Not everything on the Internet is suitable for children.

Should Parents Censor the Internet From Their Children?

by Scott Thompson

The question of whether parents should censor their child's internet access raises several other questions. It is unclear whether parents have the right to control what their children do online beyond protecting them from harm, whether such control would constitute censorship and whether it is even realistic.

1. The Pro-Censorship Position

In his 2008 article in "The Guardian," Aric Sigman argued that parental censorship of the Internet is essential to protect children from numerous dangers. He states that uncensored access to the Internet exposes children to advances by predatory pedophiles as well as advertising campaigns that damage kids' self-esteem and promote unhealthy behaviors and social networking sites that promote isolation and hamper their ability to develop real relationships offline. Sigman argues that children have never before had access to so much uncensored information and that parents must reassert control over what their children see and do online.

2. The Anti-Censorship Position

Internet safety advocate Larry Magid argues in his 2012 article in "Forbes" that censorship is not needed to protect children online except in the case of child pornography. However, Magid defines censorship as a restriction imposed by governments, not by parents. In arguing against censorship of the Internet, he advocates leaving the issue under parental control rather than imposing new restrictions by law. Magid's position is actually not different from Sigman's except in emphasis. Sigman believes that censorship of the Internet is beneficial for children and that parents should be responsible for it. Magid believes that censorship of the Internet is harmful for children unless parents are responsible for it.

3. Rights of the Child

According to Magid, the United Nations Convention on the Rights of the Child specifically grants children the right to have free access to information via all forms of media. In theory, this would mean that children would have a legal right to access the Internet for purposes of research and that parents would not have the right to prevent them from doing so. However, the United States never signed the United Nations Convention on the Rights of the Child, so it does not apply to American families. Magid argues that parents should respect the rights of their children and exercise only minimal control over what they do online, but he acknowledges that some restrictions might be necessary to keep them safe.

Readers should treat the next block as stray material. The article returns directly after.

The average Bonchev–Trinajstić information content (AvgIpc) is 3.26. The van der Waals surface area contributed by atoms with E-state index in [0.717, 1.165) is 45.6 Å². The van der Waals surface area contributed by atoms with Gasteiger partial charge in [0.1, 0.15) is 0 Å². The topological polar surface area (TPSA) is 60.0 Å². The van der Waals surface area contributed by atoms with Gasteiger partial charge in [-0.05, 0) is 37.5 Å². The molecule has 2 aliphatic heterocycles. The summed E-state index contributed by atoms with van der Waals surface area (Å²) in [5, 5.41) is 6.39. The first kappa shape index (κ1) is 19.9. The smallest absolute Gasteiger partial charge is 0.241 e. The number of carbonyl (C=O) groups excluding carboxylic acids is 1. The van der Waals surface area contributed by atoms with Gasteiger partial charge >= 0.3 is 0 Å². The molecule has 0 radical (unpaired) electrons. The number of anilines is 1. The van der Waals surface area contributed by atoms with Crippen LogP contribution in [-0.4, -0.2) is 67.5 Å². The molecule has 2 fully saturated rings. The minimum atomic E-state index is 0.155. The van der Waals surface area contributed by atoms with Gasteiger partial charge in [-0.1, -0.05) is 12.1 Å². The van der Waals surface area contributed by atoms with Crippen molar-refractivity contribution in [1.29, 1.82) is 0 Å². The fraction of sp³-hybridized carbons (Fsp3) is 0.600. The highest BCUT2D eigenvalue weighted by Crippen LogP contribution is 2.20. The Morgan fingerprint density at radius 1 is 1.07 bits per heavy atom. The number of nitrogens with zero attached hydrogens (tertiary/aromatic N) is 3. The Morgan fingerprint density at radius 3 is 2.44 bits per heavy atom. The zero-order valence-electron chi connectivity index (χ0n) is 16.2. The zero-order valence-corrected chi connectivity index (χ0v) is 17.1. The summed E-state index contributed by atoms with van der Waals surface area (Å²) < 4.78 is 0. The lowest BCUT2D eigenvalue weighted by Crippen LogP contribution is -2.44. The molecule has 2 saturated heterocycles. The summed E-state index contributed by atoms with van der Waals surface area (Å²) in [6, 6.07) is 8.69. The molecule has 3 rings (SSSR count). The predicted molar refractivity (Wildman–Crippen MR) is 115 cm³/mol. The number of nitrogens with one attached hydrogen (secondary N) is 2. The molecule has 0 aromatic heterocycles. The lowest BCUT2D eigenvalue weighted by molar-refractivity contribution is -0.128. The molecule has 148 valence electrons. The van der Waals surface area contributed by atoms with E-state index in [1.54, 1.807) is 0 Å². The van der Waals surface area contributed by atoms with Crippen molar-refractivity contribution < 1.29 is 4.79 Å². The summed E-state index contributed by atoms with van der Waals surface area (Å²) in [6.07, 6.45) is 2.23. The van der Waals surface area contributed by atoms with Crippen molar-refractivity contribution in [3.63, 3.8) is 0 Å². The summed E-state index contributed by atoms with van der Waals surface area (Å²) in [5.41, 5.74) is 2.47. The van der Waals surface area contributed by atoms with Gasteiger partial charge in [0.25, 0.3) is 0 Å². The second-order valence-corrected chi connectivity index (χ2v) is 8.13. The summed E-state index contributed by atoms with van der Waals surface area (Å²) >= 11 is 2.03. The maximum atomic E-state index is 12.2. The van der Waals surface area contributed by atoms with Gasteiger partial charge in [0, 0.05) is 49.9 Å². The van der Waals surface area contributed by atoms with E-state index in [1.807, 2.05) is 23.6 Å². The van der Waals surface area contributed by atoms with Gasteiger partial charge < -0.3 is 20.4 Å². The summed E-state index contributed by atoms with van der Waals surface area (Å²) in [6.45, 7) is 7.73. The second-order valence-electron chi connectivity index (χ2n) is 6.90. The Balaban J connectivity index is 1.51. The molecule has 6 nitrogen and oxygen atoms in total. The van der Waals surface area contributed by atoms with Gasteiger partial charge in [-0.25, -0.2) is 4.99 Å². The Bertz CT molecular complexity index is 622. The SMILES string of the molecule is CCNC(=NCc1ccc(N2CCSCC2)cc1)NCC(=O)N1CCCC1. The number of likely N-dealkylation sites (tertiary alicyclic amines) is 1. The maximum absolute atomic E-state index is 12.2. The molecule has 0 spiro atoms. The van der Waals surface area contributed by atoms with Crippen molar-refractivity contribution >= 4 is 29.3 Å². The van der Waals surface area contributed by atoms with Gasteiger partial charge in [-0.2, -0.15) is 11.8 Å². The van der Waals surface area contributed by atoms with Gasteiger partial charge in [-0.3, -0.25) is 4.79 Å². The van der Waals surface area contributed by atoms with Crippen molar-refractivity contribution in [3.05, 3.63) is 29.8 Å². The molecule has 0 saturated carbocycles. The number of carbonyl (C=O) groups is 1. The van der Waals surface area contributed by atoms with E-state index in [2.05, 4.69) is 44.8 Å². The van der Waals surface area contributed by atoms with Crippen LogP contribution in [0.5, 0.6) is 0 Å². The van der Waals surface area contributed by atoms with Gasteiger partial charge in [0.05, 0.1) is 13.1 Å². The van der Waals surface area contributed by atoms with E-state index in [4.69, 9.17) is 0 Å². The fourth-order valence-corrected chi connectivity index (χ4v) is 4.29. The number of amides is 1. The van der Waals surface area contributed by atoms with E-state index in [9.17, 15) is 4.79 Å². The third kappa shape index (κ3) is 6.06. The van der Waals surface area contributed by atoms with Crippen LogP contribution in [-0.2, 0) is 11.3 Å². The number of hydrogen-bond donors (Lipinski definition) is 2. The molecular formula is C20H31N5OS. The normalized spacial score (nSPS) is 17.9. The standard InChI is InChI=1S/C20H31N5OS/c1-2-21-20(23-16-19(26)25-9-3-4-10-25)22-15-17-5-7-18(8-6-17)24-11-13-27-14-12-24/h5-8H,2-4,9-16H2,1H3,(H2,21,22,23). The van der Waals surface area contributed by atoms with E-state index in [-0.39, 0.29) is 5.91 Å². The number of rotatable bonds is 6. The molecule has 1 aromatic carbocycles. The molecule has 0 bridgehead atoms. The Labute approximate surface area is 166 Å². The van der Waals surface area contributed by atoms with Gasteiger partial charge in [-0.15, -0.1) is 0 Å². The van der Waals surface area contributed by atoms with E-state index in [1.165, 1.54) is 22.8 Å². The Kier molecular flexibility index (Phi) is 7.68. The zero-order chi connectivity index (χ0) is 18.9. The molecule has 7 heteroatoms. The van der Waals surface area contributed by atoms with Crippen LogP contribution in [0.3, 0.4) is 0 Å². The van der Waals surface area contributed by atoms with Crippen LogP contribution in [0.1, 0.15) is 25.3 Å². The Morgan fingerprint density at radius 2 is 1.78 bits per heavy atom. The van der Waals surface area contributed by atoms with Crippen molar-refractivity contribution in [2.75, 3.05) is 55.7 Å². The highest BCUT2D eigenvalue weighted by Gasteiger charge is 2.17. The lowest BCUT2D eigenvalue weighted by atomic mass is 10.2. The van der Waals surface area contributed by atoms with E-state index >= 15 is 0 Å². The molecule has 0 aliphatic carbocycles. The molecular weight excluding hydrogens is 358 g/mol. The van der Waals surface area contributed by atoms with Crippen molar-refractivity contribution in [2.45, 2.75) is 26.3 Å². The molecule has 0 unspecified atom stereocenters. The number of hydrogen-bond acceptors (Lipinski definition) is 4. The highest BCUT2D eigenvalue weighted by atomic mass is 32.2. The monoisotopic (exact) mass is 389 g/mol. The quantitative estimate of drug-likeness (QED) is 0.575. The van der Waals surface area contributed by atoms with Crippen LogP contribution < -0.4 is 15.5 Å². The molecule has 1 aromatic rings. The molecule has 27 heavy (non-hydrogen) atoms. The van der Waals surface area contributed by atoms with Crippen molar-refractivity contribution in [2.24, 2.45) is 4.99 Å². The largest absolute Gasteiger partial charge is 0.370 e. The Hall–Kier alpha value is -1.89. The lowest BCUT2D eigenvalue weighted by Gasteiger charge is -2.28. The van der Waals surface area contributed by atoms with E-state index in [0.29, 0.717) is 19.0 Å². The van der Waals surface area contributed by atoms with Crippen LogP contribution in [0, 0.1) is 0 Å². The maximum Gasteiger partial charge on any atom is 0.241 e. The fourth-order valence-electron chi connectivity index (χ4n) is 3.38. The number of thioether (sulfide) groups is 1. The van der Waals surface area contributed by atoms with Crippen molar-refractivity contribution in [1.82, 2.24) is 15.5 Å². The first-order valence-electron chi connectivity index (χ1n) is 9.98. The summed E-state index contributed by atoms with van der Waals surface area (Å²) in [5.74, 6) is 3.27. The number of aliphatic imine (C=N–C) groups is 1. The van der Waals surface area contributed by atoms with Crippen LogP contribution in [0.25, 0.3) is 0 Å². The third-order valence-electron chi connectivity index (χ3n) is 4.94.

4. Filtering Systems

In his 2008 "Guardian" article, Sigman primarily advocates for parental rather than governmental control, but also mentions the possibility of a "technical" solution implying some level of government or corporate filtering of what children can do on the Internet. In a 2012 article in "The Telegraph," Shane Richmond points out that filter systems sometimes block sites that are harmless while failing to block other sites that are pornographic or otherwise objectionable. Until filtering technology is improved considerably, parental control will remain the most effective way to control what children see and do on the Internet. Some parents will take Aric Sigman's view and exercise extensive control, while others will follow Larry Magid's advice and intervene as little as possible.

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